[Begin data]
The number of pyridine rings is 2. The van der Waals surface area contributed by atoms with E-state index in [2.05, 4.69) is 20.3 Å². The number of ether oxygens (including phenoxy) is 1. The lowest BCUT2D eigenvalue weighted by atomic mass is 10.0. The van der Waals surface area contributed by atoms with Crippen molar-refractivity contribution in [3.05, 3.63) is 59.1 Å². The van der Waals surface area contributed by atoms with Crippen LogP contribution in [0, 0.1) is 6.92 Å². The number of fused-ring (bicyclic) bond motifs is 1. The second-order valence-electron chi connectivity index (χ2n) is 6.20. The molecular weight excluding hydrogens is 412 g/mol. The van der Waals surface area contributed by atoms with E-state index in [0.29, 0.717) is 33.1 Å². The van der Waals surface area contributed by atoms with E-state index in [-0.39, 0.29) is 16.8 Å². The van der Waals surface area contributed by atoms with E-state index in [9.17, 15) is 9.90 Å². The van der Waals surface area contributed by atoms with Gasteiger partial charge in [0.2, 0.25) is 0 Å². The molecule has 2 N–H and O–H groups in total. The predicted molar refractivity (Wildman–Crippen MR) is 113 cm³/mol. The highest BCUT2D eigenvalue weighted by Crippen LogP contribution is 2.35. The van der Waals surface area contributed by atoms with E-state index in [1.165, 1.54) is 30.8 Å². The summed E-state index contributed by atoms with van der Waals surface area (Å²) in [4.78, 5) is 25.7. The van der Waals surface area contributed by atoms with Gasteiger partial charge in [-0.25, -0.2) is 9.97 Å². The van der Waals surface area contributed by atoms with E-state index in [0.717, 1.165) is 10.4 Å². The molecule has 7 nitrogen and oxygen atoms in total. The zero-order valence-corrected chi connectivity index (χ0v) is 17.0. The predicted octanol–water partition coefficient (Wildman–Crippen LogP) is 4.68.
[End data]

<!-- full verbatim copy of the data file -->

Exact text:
The number of pyridine rings is 2. The van der Waals surface area contributed by atoms with E-state index in [2.05, 4.69) is 20.3 Å². The number of ether oxygens (including phenoxy) is 1. The lowest BCUT2D eigenvalue weighted by atomic mass is 10.0. The van der Waals surface area contributed by atoms with Crippen molar-refractivity contribution in [3.05, 3.63) is 59.1 Å². The van der Waals surface area contributed by atoms with Crippen LogP contribution in [0, 0.1) is 6.92 Å². The number of fused-ring (bicyclic) bond motifs is 1. The second-order valence-electron chi connectivity index (χ2n) is 6.20. The molecular weight excluding hydrogens is 412 g/mol. The van der Waals surface area contributed by atoms with E-state index in [0.29, 0.717) is 33.1 Å². The van der Waals surface area contributed by atoms with E-state index in [-0.39, 0.29) is 16.8 Å². The van der Waals surface area contributed by atoms with E-state index in [9.17, 15) is 9.90 Å². The van der Waals surface area contributed by atoms with Gasteiger partial charge in [0.2, 0.25) is 0 Å². The molecule has 2 N–H and O–H groups in total. The predicted molar refractivity (Wildman–Crippen MR) is 113 cm³/mol. The highest BCUT2D eigenvalue weighted by Crippen LogP contribution is 2.35. The van der Waals surface area contributed by atoms with E-state index in [1.165, 1.54) is 30.8 Å². The summed E-state index contributed by atoms with van der Waals surface area (Å²) in [4.78, 5) is 25.7. The van der Waals surface area contributed by atoms with Gasteiger partial charge in [-0.25, -0.2) is 9.97 Å². The van der Waals surface area contributed by atoms with E-state index in [0.717, 1.165) is 10.4 Å². The molecule has 7 nitrogen and oxygen atoms in total. The zero-order valence-corrected chi connectivity index (χ0v) is 17.0. The predicted octanol–water partition coefficient (Wildman–Crippen LogP) is 4.68.